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PUBLIC RELEASE DATE:
25-Mar-2010

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Contact: Shari Leventhal
sleventhal@asn-online.org
202-416-0658
American Society of Nephrology
@ASNKidney

Most kidney transplant candidates will accept risk of infection

The majority of patients would accept a kidney from a donor at increased risk of viral infection

Most kidney transplant candidates are willing to receive a kidney from a donor at increased risk of viral infection, according to a study appearing in an upcoming issue of the Clinical Journal of the American Society Nephrology (CJASN). The results suggest that kidney disease patients can make rational tradeoffs between the virtues and risks conferred by donated kidneys.

Because thousands of patients die each year in the United States while waiting for a kidney transplant, greater efforts are needed to expand the pool of kidneys for transplantation. These efforts might include allowing patients to receive less-than-ideal organs, for example from deceased individuals at increased risk of viral infection. In these cases, patients must weigh the advantages of getting a transplant against the small risk of getting a serious infection such as HIV. The average dialysis patient has a 20% chance of dying annually, similar to the death rate from metastatic cancer. Therefore patients may decide that it's better to accept an organ from a donor at increased risk of viral infection than to remain on dialysis.

Peter Reese, MD, Scott Halpern MD, PhD (University of Pennsylvania) and their colleagues conducted a study to determine what proportion of kidney transplant candidates would accept a kidney from a donor at increased risk of viral infection. They also examined what factors influenced this decision.

The investigators studied 175 kidney transplant candidates who responded to hypothetical scenarios that tested their willingness to accept a kidney from a donor at higher risk of viral infection. Each scenario varied the donor age (as a substitute for kidney quality), the risk of contracting HIV and the waiting time until the next offer of a kidney transplant. Among 175 respondents, 42 (24.0%) rejected kidneys from donors at increased risk of viral infections under all conditions, 103 (58.9%) accepted them under some conditions, and 31 (17.7%) always accepted them. Patients were more likely to accept a kidney from donors at increased risk of viral infections when the donor was younger, HIV risk was lower, and when the waiting time was longer. Also, patients on dialysis and older patients more commonly accepted such kidneys.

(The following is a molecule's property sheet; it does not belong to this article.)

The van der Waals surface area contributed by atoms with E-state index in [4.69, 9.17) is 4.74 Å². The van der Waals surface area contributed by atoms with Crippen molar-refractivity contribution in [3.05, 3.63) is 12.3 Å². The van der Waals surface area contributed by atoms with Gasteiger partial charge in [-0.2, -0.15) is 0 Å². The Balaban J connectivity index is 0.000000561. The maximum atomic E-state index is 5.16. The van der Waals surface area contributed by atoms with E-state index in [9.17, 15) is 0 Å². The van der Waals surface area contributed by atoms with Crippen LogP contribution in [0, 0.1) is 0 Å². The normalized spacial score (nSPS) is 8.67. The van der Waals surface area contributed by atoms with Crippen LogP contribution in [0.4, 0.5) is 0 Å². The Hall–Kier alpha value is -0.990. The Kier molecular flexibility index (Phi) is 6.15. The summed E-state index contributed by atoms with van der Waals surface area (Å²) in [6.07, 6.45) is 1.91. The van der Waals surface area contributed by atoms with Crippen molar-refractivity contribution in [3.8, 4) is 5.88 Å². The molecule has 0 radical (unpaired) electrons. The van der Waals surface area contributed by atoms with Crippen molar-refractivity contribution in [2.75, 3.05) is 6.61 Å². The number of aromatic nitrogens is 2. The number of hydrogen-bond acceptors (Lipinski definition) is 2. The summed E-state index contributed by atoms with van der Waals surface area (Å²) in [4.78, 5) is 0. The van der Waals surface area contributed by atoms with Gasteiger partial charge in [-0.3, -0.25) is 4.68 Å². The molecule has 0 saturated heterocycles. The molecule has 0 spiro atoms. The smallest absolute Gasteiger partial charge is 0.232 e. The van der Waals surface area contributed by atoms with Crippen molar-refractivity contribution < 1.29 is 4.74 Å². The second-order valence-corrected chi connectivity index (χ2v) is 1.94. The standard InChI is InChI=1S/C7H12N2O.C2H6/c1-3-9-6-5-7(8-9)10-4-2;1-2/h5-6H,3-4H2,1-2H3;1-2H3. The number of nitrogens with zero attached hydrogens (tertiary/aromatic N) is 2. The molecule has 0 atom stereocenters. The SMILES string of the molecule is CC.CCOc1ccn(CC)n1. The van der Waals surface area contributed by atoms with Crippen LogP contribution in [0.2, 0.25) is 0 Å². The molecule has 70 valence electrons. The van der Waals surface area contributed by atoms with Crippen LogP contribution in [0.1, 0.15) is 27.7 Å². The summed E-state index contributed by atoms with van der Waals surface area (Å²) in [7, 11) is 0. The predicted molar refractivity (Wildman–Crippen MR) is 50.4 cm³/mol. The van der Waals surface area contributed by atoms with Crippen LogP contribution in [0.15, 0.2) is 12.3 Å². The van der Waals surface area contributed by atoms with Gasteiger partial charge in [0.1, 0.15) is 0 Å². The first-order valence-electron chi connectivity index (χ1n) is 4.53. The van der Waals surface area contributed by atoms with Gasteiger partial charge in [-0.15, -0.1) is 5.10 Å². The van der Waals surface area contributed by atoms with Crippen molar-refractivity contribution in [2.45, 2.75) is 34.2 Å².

Increasing the use of kidneys from donors at increased risk of viral infections could improve access to kidney transplantation only if transplant candidates are willing to accept these organs. "Our study shows that the majority of kidney transplant candidates would accept the tradeoff some of the time - that is, they would accept a kidney transplant even if the risk of HIV infection was slightly elevated," said Dr. Reese.

According to the authors, transplant physicians should talk with their patients about the possibility of receiving organs from donors at increased risk of viral infections without fearing that such conversations will undermine the ability to place these organs.

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Study co-authors include Tara Tehrani, MD, MaryAnn Lim, MD, David Asch, MD, Emily Blumberg, MD, Maureen Simon, RN and Roy Bloom, MD (University of Pennsylvania).

The authors reported no financial disclosures.

The article, entitled "Determinants of the Decision to Accept a Kidney from a Donor at Increased Risk for Blood-Borne Viral Infection," will appear online at http://cjasn.asnjournals.org/ on March 25, 2010, doi 10.2215/CJN.08251109.

The content of this article does not reflect the views or opinions of The American Society of Nephrology (ASN). Responsibility for the information and views expressed therein lies entirely with the author(s). ASN does not offer medical advice. All content in ASN publications is for informational purposes only, and is not intended to cover all possible uses, directions, precautions, drug interactions, or adverse effects. This content should not be used during a medical emergency or for the diagnosis or treatment of any medical condition. Please consult your doctor or other qualified health care provider if you have any questions about a medical condition, or before taking any drug, changing your diet or commencing or discontinuing any course of treatment. Do not ignore or delay obtaining professional medical advice because of information accessed through ASN. Call 911 or your doctor for all medical emergencies.

Founded in 1966, the American Society of Nephrology (ASN) is the world's largest professional society devoted to the study of kidney disease. Comprised of 11,000 physicians and scientists, ASN continues to promote expert patient care, to advance medical research, and to educate the renal community. ASN also informs policymakers about issues of importance to kidney doctors and their patients. ASN funds research, and through its world-renowned meetings and first-class publications, disseminates information and educational tools that empower physicians.



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